Stack Overflow could suspend your account if you change a post to protest OpenAI's deal

One developer who modified his post to include a protest message found his Stack Overflow account suspended for seven days.
Written by Lance Whitney, Contributor
Luis Alvarez/Getty Images

A deal between Stack Overflow and OpenAI seems to have triggered a battle between the developer forum and its users.

On Monday, Stack Overflow announced a new deal in which user content would be scooped up by OpenAI to train ChatGPT. As a forum for developers and programmers, Stack Overflow is home to technical posts and content that is valuable to a generative AI service like OpenAI's ChatGPT.

The announcement, however, compelled at least one user to modify his posts in protest. That in turn prompted Stack Overflow to suspend that user's account for a week. In a post on Mastodon, an Epic Games developer named Ben said that he tried to remove content from his Stack Overflow posts in reaction to the forum's partnership with OpenAI.

Also: Stack Overflow uses AI to give programmers new access to community knowledge

Because Stack Overflow doesn't let you delete questions that have accepted answers and many upvotes, Ben protested by changing the content of his questions to say: "I have removed this question in protest of Stack Overflow's decision to partner with OpenAI. This move steals the labor of everyone who contributed to Stack Overflow, with no way to opt-out. OpenAI has a history of flooding the web with inaccurate information and explicitly states that they will never pay creators for their work."

One Stack Overflow user's modification of a question

Within an hour, moderators on the forum had reverted Ben's questions to their original states and suspended his account for seven days. Per Ben's Mastodon post, a notice from the Stack Overflow moderation team told him that he had recently removed or defaced content from one of his posts.

"Please note that once you post a question or answer to this site, those posts become part of the collective effort of others who have also contributed to that content," the notice added. "Posts that are potentially useful to others should not be removed except under extraordinary circumstances."

The moderators concluded by saying that once the matter is resolved, his reputation score will be restored and his account will resume as normal.

Stack Overflow's message from the moderation team

Following up on his initial Mastodon post, Ben said that he had asked Stack Overflow to permanently delete his questions and answers under GDPR. He also criticized the OpenAI's data scraping.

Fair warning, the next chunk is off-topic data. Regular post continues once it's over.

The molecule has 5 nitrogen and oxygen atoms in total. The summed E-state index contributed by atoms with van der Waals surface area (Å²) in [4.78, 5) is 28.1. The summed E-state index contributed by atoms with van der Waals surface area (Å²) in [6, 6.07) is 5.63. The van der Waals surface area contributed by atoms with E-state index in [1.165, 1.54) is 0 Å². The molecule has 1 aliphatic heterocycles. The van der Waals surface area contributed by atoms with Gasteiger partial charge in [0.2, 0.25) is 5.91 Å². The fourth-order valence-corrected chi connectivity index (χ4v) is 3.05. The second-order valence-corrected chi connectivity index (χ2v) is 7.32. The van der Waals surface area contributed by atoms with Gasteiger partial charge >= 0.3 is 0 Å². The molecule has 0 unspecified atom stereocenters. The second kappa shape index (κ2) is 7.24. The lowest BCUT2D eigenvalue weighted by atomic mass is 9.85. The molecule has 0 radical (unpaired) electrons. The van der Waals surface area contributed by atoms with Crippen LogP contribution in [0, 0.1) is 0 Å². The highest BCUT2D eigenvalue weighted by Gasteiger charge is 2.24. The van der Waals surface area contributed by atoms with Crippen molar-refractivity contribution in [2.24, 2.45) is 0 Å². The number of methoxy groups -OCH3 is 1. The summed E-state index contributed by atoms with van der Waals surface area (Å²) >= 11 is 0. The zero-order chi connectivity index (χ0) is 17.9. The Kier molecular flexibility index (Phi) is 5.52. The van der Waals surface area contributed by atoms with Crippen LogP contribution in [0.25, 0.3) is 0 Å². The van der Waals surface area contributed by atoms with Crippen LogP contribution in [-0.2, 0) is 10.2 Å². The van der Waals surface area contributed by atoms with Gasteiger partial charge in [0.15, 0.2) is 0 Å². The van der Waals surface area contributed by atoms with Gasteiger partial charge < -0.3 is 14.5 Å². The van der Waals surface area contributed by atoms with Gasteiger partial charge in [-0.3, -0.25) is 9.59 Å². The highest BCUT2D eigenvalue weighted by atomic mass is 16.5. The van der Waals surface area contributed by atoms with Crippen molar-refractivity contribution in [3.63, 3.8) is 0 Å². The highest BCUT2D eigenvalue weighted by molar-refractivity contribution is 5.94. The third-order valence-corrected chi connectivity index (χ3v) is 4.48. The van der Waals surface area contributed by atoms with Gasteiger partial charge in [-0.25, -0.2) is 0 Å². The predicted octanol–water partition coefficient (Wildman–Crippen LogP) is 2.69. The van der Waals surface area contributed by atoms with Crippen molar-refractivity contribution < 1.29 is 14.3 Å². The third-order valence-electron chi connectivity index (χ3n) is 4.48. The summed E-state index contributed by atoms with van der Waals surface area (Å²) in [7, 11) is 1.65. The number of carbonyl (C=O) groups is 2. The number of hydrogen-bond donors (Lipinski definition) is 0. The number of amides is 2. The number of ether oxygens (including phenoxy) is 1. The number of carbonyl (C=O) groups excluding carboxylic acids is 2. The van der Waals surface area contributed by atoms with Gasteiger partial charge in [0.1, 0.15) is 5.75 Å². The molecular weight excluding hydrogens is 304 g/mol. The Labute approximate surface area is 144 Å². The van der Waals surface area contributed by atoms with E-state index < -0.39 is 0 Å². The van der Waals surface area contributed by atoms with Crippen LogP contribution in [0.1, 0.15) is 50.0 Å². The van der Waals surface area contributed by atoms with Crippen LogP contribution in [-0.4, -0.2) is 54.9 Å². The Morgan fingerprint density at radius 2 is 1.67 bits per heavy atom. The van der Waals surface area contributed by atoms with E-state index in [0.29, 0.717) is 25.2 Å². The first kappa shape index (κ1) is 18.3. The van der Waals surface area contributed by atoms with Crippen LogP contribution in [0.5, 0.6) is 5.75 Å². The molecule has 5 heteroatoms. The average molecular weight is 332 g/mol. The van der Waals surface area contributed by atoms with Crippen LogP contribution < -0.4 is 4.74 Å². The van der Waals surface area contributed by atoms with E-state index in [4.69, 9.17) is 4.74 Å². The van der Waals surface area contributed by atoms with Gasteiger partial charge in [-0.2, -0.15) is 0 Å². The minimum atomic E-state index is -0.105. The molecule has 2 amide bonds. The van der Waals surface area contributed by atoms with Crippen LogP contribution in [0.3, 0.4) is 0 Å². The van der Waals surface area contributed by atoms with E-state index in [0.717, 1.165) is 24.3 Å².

"It's just a reminder that anything you post on any of these platforms can and will be used for profit," Ben wrote. "It's just a matter of time until all your messages on Discord, Twitter, etc. are scraped, fed into a model and sold back to you."

Other Stack Overflow users have chimed in with questions and complaints about the OpenAI deal. One person asked: "Where is the opt-out option, so my answers don't get used by OpenAI?" Another person asked if Stack Overflow users are legally entitled to any benefits from the OpenAI deal."

The conflict raises the question: Who owns the data that you post on a public forum? GDPR has a "right to be forgotten" measure in which you can request that your data be removed from a website, but this typically applies to personal or sensitive information.

Stack Overflow's Terms of Service state that "once you place content in the public sphere, you willingly give up some rights and control over such content." Furthermore, the forum lets you delete a question or post, but only if no one else has responded to it. Once a post generates answers and even upvotes, you're strongly discouraged from removing it.

Also: Stack Overflow joins Reddit and Twitter in charging AI companies for training data

This clash also highlights issues around generative AI and data gathering. What happens when a public website allows its content to be scraped by AI? Do the creators of that content have any say in the matter?

Stack Overflow is facing a backlash in part because the company had previously resisted the lure of AI. In a policy post from late 2022, the site banned the use of ChatGPT and other generative AI tools when writing or rewriting content. Now, AI seems to be okay, as long as it generates revenue for the company.

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